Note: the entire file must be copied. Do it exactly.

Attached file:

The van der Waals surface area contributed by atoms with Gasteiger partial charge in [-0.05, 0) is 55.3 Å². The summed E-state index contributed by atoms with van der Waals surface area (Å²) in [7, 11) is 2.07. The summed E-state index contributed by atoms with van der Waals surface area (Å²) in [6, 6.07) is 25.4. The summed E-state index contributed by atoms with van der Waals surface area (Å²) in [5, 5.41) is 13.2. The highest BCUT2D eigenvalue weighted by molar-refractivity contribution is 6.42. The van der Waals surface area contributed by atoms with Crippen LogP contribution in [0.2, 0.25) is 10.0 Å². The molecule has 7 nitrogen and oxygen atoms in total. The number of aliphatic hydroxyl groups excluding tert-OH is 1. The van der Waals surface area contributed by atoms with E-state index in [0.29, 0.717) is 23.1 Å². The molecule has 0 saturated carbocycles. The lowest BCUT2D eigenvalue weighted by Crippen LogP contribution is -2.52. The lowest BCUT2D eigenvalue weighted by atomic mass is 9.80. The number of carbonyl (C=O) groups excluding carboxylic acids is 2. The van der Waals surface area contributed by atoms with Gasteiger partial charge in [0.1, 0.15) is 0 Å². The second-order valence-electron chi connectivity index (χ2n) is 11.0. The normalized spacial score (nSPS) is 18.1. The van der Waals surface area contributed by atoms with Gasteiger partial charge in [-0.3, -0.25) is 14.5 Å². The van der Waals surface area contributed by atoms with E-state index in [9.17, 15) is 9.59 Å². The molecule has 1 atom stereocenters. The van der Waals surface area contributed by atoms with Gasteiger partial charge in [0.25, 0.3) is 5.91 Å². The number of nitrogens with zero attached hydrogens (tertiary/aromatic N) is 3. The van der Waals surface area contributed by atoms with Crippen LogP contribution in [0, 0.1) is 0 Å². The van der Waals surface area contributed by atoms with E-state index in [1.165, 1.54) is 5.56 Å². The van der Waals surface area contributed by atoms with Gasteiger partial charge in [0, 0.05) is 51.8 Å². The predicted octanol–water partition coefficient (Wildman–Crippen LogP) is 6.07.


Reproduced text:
The van der Waals surface area contributed by atoms with Gasteiger partial charge in [-0.05, 0) is 55.3 Å². The summed E-state index contributed by atoms with van der Waals surface area (Å²) in [7, 11) is 2.07. The summed E-state index contributed by atoms with van der Waals surface area (Å²) in [6, 6.07) is 25.4. The summed E-state index contributed by atoms with van der Waals surface area (Å²) in [5, 5.41) is 13.2. The highest BCUT2D eigenvalue weighted by molar-refractivity contribution is 6.42. The van der Waals surface area contributed by atoms with Crippen LogP contribution in [0.2, 0.25) is 10.0 Å². The molecule has 7 nitrogen and oxygen atoms in total. The number of aliphatic hydroxyl groups excluding tert-OH is 1. The van der Waals surface area contributed by atoms with E-state index in [0.29, 0.717) is 23.1 Å². The molecule has 0 saturated carbocycles. The lowest BCUT2D eigenvalue weighted by Crippen LogP contribution is -2.52. The lowest BCUT2D eigenvalue weighted by atomic mass is 9.80. The number of carbonyl (C=O) groups excluding carboxylic acids is 2. The van der Waals surface area contributed by atoms with Gasteiger partial charge in [0.1, 0.15) is 0 Å². The second-order valence-electron chi connectivity index (χ2n) is 11.0. The normalized spacial score (nSPS) is 18.1. The van der Waals surface area contributed by atoms with Gasteiger partial charge in [-0.3, -0.25) is 14.5 Å². The van der Waals surface area contributed by atoms with E-state index in [9.17, 15) is 9.59 Å². The molecule has 1 atom stereocenters. The van der Waals surface area contributed by atoms with Gasteiger partial charge in [0.25, 0.3) is 5.91 Å². The number of nitrogens with zero attached hydrogens (tertiary/aromatic N) is 3. The van der Waals surface area contributed by atoms with Crippen LogP contribution in [0, 0.1) is 0 Å². The van der Waals surface area contributed by atoms with E-state index in [1.165, 1.54) is 5.56 Å². The van der Waals surface area contributed by atoms with Gasteiger partial charge in [0, 0.05) is 51.8 Å². The predicted octanol–water partition coefficient (Wildman–Crippen LogP) is 6.07.